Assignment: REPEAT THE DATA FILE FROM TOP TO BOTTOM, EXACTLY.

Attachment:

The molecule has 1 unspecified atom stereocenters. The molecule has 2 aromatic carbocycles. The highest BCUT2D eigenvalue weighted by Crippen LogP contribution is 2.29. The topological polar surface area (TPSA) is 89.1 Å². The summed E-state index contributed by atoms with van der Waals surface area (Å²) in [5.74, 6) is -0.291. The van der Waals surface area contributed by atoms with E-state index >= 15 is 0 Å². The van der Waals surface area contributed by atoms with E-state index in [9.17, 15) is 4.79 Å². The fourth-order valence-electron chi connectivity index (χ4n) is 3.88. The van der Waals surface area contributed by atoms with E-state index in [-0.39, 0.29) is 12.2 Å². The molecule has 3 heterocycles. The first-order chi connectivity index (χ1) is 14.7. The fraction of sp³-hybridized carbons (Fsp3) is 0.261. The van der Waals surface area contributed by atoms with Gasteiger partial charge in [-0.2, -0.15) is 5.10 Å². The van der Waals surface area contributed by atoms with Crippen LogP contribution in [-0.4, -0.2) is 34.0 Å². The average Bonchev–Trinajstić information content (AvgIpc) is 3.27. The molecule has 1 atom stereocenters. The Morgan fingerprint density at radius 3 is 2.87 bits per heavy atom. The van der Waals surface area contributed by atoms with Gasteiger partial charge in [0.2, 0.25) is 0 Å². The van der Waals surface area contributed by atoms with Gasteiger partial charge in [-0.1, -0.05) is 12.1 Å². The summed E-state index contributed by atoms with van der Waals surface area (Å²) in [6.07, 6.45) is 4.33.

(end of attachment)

The molecule has 1 unspecified atom stereocenters. The molecule has 2 aromatic carbocycles. The highest BCUT2D eigenvalue weighted by Crippen LogP contribution is 2.29. The topological polar surface area (TPSA) is 89.1 Å². The summed E-state index contributed by atoms with van der Waals surface area (Å²) in [5.74, 6) is -0.291. The van der Waals surface area contributed by atoms with E-state index >= 15 is 0 Å². The van der Waals surface area contributed by atoms with E-state index in [9.17, 15) is 4.79 Å². The fourth-order valence-electron chi connectivity index (χ4n) is 3.88. The van der Waals surface area contributed by atoms with E-state index in [-0.39, 0.29) is 12.2 Å². The molecule has 3 heterocycles. The first-order chi connectivity index (χ1) is 14.7. The fraction of sp³-hybridized carbons (Fsp3) is 0.261. The van der Waals surface area contributed by atoms with Gasteiger partial charge in [-0.2, -0.15) is 5.10 Å². The van der Waals surface area contributed by atoms with Crippen LogP contribution in [-0.4, -0.2) is 34.0 Å². The average Bonchev–Trinajstić information content (AvgIpc) is 3.27. The molecule has 1 atom stereocenters. The Morgan fingerprint density at radius 3 is 2.87 bits per heavy atom. The van der Waals surface area contributed by atoms with Gasteiger partial charge in [0.2, 0.25) is 0 Å². The van der Waals surface area contributed by atoms with Gasteiger partial charge in [-0.1, -0.05) is 12.1 Å². The summed E-state index contributed by atoms with van der Waals surface area (Å²) in [6.07, 6.45) is 4.33.